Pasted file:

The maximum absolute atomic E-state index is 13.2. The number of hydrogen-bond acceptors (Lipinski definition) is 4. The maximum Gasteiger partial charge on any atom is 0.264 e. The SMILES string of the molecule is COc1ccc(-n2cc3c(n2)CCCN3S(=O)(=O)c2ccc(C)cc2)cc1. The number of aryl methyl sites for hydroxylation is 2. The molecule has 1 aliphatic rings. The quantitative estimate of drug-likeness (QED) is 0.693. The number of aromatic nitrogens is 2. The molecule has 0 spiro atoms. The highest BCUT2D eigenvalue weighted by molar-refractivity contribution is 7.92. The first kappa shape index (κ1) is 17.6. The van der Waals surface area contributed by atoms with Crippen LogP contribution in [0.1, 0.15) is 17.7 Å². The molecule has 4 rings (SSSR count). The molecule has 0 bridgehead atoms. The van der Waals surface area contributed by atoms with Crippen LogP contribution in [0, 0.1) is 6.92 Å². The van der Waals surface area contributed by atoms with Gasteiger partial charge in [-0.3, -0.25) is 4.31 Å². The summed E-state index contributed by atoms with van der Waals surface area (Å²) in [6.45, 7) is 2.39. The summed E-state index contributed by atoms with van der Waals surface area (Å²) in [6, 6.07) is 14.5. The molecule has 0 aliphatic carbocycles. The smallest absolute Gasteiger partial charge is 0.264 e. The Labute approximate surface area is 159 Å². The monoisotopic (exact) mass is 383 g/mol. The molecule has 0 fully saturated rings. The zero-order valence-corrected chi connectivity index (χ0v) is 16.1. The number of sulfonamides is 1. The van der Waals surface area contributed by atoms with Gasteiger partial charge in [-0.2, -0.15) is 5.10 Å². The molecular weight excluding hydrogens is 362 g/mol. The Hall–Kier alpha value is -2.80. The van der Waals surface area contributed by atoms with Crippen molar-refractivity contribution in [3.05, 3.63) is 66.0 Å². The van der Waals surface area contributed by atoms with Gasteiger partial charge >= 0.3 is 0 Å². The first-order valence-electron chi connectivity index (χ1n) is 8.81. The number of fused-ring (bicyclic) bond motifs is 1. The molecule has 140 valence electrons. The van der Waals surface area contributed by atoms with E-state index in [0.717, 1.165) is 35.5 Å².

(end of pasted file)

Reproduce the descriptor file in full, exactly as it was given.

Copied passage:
The maximum absolute atomic E-state index is 13.2. The number of hydrogen-bond acceptors (Lipinski definition) is 4. The maximum Gasteiger partial charge on any atom is 0.264 e. The SMILES string of the molecule is COc1ccc(-n2cc3c(n2)CCCN3S(=O)(=O)c2ccc(C)cc2)cc1. The number of aryl methyl sites for hydroxylation is 2. The molecule has 1 aliphatic rings. The quantitative estimate of drug-likeness (QED) is 0.693. The number of aromatic nitrogens is 2. The molecule has 0 spiro atoms. The highest BCUT2D eigenvalue weighted by molar-refractivity contribution is 7.92. The first kappa shape index (κ1) is 17.6. The van der Waals surface area contributed by atoms with Crippen LogP contribution in [0.1, 0.15) is 17.7 Å². The molecule has 4 rings (SSSR count). The molecule has 0 bridgehead atoms. The van der Waals surface area contributed by atoms with Crippen LogP contribution in [0, 0.1) is 6.92 Å². The van der Waals surface area contributed by atoms with Gasteiger partial charge in [-0.3, -0.25) is 4.31 Å². The summed E-state index contributed by atoms with van der Waals surface area (Å²) in [6.45, 7) is 2.39. The summed E-state index contributed by atoms with van der Waals surface area (Å²) in [6, 6.07) is 14.5. The molecule has 0 aliphatic carbocycles. The smallest absolute Gasteiger partial charge is 0.264 e. The Labute approximate surface area is 159 Å². The monoisotopic (exact) mass is 383 g/mol. The molecule has 0 fully saturated rings. The zero-order valence-corrected chi connectivity index (χ0v) is 16.1. The number of sulfonamides is 1. The van der Waals surface area contributed by atoms with Gasteiger partial charge in [-0.2, -0.15) is 5.10 Å². The molecular weight excluding hydrogens is 362 g/mol. The Hall–Kier alpha value is -2.80. The van der Waals surface area contributed by atoms with Crippen molar-refractivity contribution in [3.05, 3.63) is 66.0 Å². The van der Waals surface area contributed by atoms with Gasteiger partial charge >= 0.3 is 0 Å². The first-order valence-electron chi connectivity index (χ1n) is 8.81. The number of fused-ring (bicyclic) bond motifs is 1. The molecule has 140 valence electrons. The van der Waals surface area contributed by atoms with E-state index in [0.717, 1.165) is 35.5 Å².